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Black Friday can be either the most stressful day of the year or the most rewarding for people around the United States, but what is Black Friday? When did it start? Why do so many people flock to stores on the day after Thanksgiving, wallets in hand?
I will give you the complete guide to what Black Friday is, how it started, and why it is so universally popular today. I will also back up my research with real statistics from past years. Soon you, too, will be a Black Friday expert. Let’s get started!
The History of Black Friday: How It All Started
The origins of Black Friday are a matter of debate. There are three main explanations that have been heavily researched over the years, and I will go over each one of them here.
Historians believe that the term “Black Friday” was first coined during a financial crisis in 1869 regarding the United States gold market.
Two investors named Jay Gould and James Fisk attempted to keep gold off the market by buying as much as they could in order to make gold prices skyrocket. They selfishly manipulated the system for their own profit, and they used politics to support their scheme, destroying the overall economy of America in the process.
This version of Black Friday was obviously a negative one, which is why most people today don’t accept it to be the origin of the modern-day Black Friday we know. It is the first recorded use of the name in history, however, so it is noteworthy to mention. It contributed to the negative connotation the term holds today for police officers and those of us that prefer to stay home due to the massive throng of people crowding stores and roads.
Others believe that Black Friday started in Philidelphia, Pennsylvania in the 1960s. This is the first time the name Black Friday was used in print.
A police report published during that time is said to have coined the term “Black Friday” during a period of insane traffic after Thanksgiving. They referred to it as ‘black’ due to the dismal traffic conditions and horrid commute times as people rushed to stores to buy Christmas gifts.
It was the first day of the Christmas shopping rush, and oftentimes Santa would begin his rounds in department stores. Eager shoppers and hyper kids do not make a good mix for foot traffic and roads, that’s for sure.
Lastly, most believe that Black Friday started as a means to help businesses get out of the red during the holidays.
This means they were not making enough money to make ends meet, and back when businesses did most of their bookkeeping on paper they used red ink to mark negative balances or financial loss.
They used black ink to record a surplus of money, or profit, which is where the name Black Friday gets its meaning in this explanation. In hopes of getting out of the red and back in black, stores came up with a collective idea to run big sales on this day to make the most profit. Conveniently, this time period falls right before Christmas, when people tend to do the most spending.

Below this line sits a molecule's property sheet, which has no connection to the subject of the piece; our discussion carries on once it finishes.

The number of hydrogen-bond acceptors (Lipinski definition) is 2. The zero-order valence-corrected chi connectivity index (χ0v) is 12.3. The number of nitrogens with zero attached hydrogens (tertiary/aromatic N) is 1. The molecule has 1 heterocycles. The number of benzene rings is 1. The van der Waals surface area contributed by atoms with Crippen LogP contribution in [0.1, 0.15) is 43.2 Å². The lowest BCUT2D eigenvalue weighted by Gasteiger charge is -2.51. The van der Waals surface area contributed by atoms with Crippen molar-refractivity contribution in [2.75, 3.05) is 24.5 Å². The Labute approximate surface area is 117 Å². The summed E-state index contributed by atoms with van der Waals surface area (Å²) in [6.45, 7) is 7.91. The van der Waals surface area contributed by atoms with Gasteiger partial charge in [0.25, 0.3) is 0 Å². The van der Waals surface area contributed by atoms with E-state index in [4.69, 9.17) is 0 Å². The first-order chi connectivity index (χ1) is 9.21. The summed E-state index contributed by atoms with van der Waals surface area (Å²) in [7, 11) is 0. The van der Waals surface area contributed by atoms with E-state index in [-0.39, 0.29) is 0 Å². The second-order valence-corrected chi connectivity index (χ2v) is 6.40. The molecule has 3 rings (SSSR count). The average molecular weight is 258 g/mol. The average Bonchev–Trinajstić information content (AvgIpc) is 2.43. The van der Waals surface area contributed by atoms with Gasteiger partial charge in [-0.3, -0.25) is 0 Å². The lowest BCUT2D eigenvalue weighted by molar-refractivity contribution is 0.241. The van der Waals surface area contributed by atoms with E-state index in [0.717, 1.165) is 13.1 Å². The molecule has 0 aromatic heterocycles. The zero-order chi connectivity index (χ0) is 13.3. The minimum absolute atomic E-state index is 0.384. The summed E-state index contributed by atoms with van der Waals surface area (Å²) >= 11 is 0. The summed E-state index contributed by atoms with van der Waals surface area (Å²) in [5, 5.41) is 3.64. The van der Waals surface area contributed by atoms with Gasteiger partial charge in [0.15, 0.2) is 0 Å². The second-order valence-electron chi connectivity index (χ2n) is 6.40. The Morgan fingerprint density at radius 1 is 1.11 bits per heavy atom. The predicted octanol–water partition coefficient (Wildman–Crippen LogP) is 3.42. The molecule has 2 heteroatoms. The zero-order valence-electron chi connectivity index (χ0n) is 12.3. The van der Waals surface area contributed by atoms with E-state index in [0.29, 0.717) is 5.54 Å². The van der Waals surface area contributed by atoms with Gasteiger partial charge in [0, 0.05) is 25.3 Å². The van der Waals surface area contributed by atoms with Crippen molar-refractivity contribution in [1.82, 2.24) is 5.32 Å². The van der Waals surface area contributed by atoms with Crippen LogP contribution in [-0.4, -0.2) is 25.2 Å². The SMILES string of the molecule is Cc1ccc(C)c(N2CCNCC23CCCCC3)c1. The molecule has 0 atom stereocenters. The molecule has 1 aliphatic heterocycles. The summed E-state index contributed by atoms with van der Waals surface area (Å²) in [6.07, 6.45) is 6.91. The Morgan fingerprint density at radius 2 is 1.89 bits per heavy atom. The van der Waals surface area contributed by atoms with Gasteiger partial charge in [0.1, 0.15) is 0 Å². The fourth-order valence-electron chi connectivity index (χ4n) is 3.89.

This is the most agreed-upon origin story for Black Friday, but it does not have a date stamp. It is possible the original term came from one of the other two sources and was absorbed into the vocabulary of businessmen over the years.
Why Black Friday Is Popular
Deals, deals, deals! Any excuse for people to shop their hearts out and save a few bucks is a good one, especially around Christmastime.
Consumers tend to care about three things: having a lot of goods, making sure they keep up with the latest trends, and saving the most money possible. The increase in technology over the years has made it easy for retailers to blast ads and showcase the most popular items for the best price.
Black Friday is a hotbed for these advertisements as kids and adults alike glue their eyes to TV screens, computers, and smartphones. With more people scrolling through news feeds and binge-watching their favorite shows than ever before, Black Friday has flourished in an electronic environment.
Businesses know that people love a good sale. They also know that Christmastime is a huge excuse to shop and spend all of your money. Put those two things together, and you have a masterpiece on your hands. In the rush to make the biggest profit and compete against all the other retailers around, stores do their best to display the biggest and best deals of the year, and it works.
Black Friday is not only about the deals, however. It’s also about tradition. Thanksgiving marks the start of the holiday season, and naturally as soon as peoples’ bellies are full of turkey, they begin to dream about Christmas. Ads start popping up on the TV, kids begin writing letters to Santa, and family members start scrambling for gift ideas. The day after Thanksgiving is the natural start of all holiday shopping because it is so ingrained in our minds that it feels almost criminal not to start shopping right after the first major holiday of the season.
Sales Stats Over the Years
2016- Customers spent $655.8 billion, a 3.6% increase from the previous year.
2017- Customers spent $682.0 billion, a 4.0% increase from the previous year.
2018- Customers spent $717.5 billion, a 4.3% increase from the previous year.
Now you know what defines Black Friday. It is apparent that Black Friday encompasses many things. It is a big profit rush for companies, a veritable storm of shopping and sales for consumers, and a headache for the police and the general populace. Through the years, Black Friday has twisted in and out of peoples’ minds during stressful periods of time as well as happy ones. In a turmoil of mixed emotions, it makes sense that it has remained relevant in the world today.
image source: nbc news